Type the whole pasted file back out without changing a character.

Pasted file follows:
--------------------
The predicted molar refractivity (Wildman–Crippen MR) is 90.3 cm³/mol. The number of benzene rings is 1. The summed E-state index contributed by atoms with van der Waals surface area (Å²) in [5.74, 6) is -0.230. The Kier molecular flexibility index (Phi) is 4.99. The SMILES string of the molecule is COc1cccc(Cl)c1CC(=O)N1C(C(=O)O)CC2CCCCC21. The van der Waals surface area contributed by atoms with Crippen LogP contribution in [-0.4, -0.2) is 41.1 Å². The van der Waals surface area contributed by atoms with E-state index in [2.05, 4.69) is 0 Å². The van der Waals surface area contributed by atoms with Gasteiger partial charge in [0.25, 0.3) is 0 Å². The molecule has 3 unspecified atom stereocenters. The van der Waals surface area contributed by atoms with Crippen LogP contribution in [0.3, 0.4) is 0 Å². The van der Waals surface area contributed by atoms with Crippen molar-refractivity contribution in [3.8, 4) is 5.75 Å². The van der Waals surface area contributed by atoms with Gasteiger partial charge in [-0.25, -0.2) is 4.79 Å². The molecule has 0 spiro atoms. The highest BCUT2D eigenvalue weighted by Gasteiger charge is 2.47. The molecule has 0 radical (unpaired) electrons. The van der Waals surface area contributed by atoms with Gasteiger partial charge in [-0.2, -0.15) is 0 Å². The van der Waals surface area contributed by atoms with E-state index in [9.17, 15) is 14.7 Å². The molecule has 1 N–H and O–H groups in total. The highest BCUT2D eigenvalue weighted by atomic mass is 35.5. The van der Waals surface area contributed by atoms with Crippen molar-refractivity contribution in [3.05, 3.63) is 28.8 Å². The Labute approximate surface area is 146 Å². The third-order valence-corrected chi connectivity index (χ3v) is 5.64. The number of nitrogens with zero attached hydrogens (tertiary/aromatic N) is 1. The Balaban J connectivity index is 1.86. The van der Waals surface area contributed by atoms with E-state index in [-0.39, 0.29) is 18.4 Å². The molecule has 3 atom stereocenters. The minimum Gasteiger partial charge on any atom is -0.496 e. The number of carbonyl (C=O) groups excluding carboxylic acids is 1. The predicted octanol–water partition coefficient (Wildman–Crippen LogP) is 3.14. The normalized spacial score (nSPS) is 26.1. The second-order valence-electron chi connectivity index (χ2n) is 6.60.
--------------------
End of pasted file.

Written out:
The predicted molar refractivity (Wildman–Crippen MR) is 90.3 cm³/mol. The number of benzene rings is 1. The summed E-state index contributed by atoms with van der Waals surface area (Å²) in [5.74, 6) is -0.230. The Kier molecular flexibility index (Phi) is 4.99. The SMILES string of the molecule is COc1cccc(Cl)c1CC(=O)N1C(C(=O)O)CC2CCCCC21. The van der Waals surface area contributed by atoms with Crippen LogP contribution in [-0.4, -0.2) is 41.1 Å². The van der Waals surface area contributed by atoms with E-state index in [2.05, 4.69) is 0 Å². The van der Waals surface area contributed by atoms with Gasteiger partial charge in [0.25, 0.3) is 0 Å². The molecule has 3 unspecified atom stereocenters. The van der Waals surface area contributed by atoms with Crippen LogP contribution in [0.3, 0.4) is 0 Å². The van der Waals surface area contributed by atoms with Crippen molar-refractivity contribution in [3.8, 4) is 5.75 Å². The van der Waals surface area contributed by atoms with Gasteiger partial charge in [-0.25, -0.2) is 4.79 Å². The molecule has 0 spiro atoms. The highest BCUT2D eigenvalue weighted by Gasteiger charge is 2.47. The molecule has 0 radical (unpaired) electrons. The van der Waals surface area contributed by atoms with Gasteiger partial charge in [-0.2, -0.15) is 0 Å². The van der Waals surface area contributed by atoms with E-state index in [9.17, 15) is 14.7 Å². The molecule has 1 N–H and O–H groups in total. The highest BCUT2D eigenvalue weighted by atomic mass is 35.5. The van der Waals surface area contributed by atoms with Crippen molar-refractivity contribution in [3.05, 3.63) is 28.8 Å². The Labute approximate surface area is 146 Å². The third-order valence-corrected chi connectivity index (χ3v) is 5.64. The number of nitrogens with zero attached hydrogens (tertiary/aromatic N) is 1. The Balaban J connectivity index is 1.86. The van der Waals surface area contributed by atoms with E-state index in [-0.39, 0.29) is 18.4 Å². The molecule has 3 atom stereocenters. The minimum Gasteiger partial charge on any atom is -0.496 e. The number of carbonyl (C=O) groups excluding carboxylic acids is 1. The predicted octanol–water partition coefficient (Wildman–Crippen LogP) is 3.14. The normalized spacial score (nSPS) is 26.1. The second-order valence-electron chi connectivity index (χ2n) is 6.60.